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A National Association of Realtors index that tracks pending sales of existing homes rose 5.1 percent in March but dropped 11.4 percent compared to the same month last year.

Also today, NAR released its latest annual forecast, which anticipates a 1.8 percent drop in the median price of U.S. existing homes—the previous forecast, released in March, had anticipated a 1 percent drop in the median U.S. existing-home price.

Regionally, the Pending Home Sales Index—which is based on sales for which the contract has been signed but the transaction has not yet closed—rose 10.3 percent in the South, 3.1 percent in the West and 3 percent in the Midwest while dipping 3.2 percent in the Northeast from February to March.

And the index dropped 18.4 percent in the Northeast, 16.6 percent in the Midwest, 10.5 percent in the South and 4.1 percent in the West on a year-over-year basis in March.

An index score of 100 is equal to the average level of contract activity during 2001, according to NAR, which was the first year of data to be examined for the index. The index stood at 94.1 in March 2011, compared to 89.5 in February and 106.2 in March 2010. Regionally, the index score was 63.4 in the Northeast, 83.5 in the Midwest, 103.7 in the West and 110.2 in the South in March 2011.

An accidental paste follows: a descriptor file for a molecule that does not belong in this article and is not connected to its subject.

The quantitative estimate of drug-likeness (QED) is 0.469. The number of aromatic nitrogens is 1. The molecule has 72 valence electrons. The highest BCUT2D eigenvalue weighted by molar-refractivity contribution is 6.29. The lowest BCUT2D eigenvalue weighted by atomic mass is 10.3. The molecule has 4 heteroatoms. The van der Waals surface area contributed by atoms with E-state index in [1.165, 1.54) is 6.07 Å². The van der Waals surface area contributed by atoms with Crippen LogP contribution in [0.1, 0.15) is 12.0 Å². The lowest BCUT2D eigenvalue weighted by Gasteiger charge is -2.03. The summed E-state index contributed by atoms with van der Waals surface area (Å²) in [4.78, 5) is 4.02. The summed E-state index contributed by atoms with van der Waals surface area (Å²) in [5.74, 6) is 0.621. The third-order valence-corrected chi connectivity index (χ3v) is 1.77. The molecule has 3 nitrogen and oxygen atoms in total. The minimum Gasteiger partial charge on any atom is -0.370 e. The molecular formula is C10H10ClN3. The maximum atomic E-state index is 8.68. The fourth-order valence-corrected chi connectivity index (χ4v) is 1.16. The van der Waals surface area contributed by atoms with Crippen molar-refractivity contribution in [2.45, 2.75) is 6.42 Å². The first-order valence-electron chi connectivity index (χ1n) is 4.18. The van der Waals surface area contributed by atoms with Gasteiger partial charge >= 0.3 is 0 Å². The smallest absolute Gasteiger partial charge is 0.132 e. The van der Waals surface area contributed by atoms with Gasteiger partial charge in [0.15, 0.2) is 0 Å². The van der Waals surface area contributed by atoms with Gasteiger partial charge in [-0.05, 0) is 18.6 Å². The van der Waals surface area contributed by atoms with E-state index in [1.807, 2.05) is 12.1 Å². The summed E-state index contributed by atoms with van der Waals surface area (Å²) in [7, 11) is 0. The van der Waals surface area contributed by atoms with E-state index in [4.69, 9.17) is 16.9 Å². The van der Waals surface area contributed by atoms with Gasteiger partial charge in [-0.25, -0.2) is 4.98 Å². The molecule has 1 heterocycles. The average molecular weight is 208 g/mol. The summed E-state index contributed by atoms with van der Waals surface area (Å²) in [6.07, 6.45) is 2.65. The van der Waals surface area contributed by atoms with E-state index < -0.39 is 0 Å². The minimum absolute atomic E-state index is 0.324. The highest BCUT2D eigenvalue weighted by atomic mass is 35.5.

In its economic forecast, NAR anticipates the median existing-home price will be $169,800 this year, down from $172,900 in 2010, and is expected to rise 3.9 percent, to $176,500, in 2012. Sales of existing homes are expected to climb 7.7 percent this year, to 5.28 million, and to climb another 5.9 percent in 2012, to 5.6 million.

NAR expects the median new-home price will climb 1.4 percent this year, to $224,100, and to rise another 3.1 percent in 2012, to $231,000. In its previous outlook, released last month, NAR had forecast a new-home price of $222,300 in 2011.

New single-family home sales are expected to dip 0.5 percent this year, to 320,000, according to the latest economic outlook, and to rise a whopping 52 percent in 2012, to 487,000.

NAR also expects the national unemployment rate to average 8.8 percent in 2011, an improvement from the 9.6 percent rate in 2010, and to improve to 8.6 percent in 2012. The interest rate for a 30-year fixed-rate mortgage is expected to average 5.2 percent this year, and to climb to 6 percent in 2011.

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